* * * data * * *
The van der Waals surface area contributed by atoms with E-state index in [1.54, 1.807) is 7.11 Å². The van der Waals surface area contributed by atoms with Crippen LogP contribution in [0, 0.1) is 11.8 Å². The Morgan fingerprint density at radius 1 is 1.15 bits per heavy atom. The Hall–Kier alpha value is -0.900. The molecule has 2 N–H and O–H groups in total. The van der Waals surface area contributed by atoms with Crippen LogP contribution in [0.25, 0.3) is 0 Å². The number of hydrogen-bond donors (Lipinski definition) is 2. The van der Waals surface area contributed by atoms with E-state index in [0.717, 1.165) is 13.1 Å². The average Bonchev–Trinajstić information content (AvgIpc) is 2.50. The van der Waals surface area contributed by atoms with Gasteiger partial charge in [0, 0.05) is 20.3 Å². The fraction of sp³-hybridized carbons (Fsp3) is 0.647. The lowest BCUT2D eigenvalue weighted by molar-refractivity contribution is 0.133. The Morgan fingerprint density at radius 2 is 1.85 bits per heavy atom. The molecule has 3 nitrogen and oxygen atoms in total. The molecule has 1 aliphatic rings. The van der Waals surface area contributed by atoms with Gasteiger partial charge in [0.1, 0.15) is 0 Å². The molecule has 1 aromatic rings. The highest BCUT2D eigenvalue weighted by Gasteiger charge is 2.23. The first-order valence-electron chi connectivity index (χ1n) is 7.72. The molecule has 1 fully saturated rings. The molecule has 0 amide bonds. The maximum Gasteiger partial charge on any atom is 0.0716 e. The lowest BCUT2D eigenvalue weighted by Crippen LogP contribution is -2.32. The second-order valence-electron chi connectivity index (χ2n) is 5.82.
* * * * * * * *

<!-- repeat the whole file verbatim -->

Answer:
The van der Waals surface area contributed by atoms with E-state index in [1.54, 1.807) is 7.11 Å². The van der Waals surface area contributed by atoms with Crippen LogP contribution in [0, 0.1) is 11.8 Å². The Morgan fingerprint density at radius 1 is 1.15 bits per heavy atom. The Hall–Kier alpha value is -0.900. The molecule has 2 N–H and O–H groups in total. The van der Waals surface area contributed by atoms with Crippen LogP contribution in [0.25, 0.3) is 0 Å². The number of hydrogen-bond donors (Lipinski definition) is 2. The van der Waals surface area contributed by atoms with E-state index in [0.717, 1.165) is 13.1 Å². The average Bonchev–Trinajstić information content (AvgIpc) is 2.50. The van der Waals surface area contributed by atoms with Gasteiger partial charge in [0, 0.05) is 20.3 Å². The fraction of sp³-hybridized carbons (Fsp3) is 0.647. The lowest BCUT2D eigenvalue weighted by molar-refractivity contribution is 0.133. The Morgan fingerprint density at radius 2 is 1.85 bits per heavy atom. The molecule has 3 nitrogen and oxygen atoms in total. The molecule has 1 aliphatic rings. The van der Waals surface area contributed by atoms with Gasteiger partial charge in [0.1, 0.15) is 0 Å². The molecule has 1 aromatic rings. The highest BCUT2D eigenvalue weighted by Gasteiger charge is 2.23. The first-order valence-electron chi connectivity index (χ1n) is 7.72. The molecule has 1 fully saturated rings. The molecule has 0 amide bonds. The maximum Gasteiger partial charge on any atom is 0.0716 e. The lowest BCUT2D eigenvalue weighted by Crippen LogP contribution is -2.32. The second-order valence-electron chi connectivity index (χ2n) is 5.82.